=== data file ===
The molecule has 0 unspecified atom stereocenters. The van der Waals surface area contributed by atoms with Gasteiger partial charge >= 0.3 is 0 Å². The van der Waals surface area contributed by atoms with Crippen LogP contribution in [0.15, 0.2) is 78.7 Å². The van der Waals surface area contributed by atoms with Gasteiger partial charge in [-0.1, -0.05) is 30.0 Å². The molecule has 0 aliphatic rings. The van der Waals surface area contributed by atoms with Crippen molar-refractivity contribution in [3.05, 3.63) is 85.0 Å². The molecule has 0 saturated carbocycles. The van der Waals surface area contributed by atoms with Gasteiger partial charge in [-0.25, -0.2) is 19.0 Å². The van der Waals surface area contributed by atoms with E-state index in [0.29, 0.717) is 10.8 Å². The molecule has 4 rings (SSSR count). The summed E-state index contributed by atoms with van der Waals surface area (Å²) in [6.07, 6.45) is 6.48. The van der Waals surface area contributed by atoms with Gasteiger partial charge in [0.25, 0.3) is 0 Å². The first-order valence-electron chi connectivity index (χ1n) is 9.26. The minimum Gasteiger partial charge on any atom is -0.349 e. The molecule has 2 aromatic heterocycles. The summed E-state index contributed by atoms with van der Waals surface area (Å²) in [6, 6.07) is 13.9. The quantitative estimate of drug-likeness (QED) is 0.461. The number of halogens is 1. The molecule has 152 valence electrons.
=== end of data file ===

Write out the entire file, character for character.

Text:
The molecule has 0 unspecified atom stereocenters. The van der Waals surface area contributed by atoms with Gasteiger partial charge >= 0.3 is 0 Å². The van der Waals surface area contributed by atoms with Crippen LogP contribution in [0.15, 0.2) is 78.7 Å². The van der Waals surface area contributed by atoms with Gasteiger partial charge in [-0.1, -0.05) is 30.0 Å². The molecule has 0 aliphatic rings. The van der Waals surface area contributed by atoms with Crippen molar-refractivity contribution in [3.05, 3.63) is 85.0 Å². The molecule has 0 saturated carbocycles. The van der Waals surface area contributed by atoms with Gasteiger partial charge in [-0.25, -0.2) is 19.0 Å². The van der Waals surface area contributed by atoms with E-state index in [0.29, 0.717) is 10.8 Å². The molecule has 4 rings (SSSR count). The summed E-state index contributed by atoms with van der Waals surface area (Å²) in [6.07, 6.45) is 6.48. The van der Waals surface area contributed by atoms with Gasteiger partial charge in [0.25, 0.3) is 0 Å². The first-order valence-electron chi connectivity index (χ1n) is 9.26. The minimum Gasteiger partial charge on any atom is -0.349 e. The molecule has 2 aromatic heterocycles. The summed E-state index contributed by atoms with van der Waals surface area (Å²) in [6, 6.07) is 13.9. The quantitative estimate of drug-likeness (QED) is 0.461. The number of halogens is 1. The molecule has 152 valence electrons.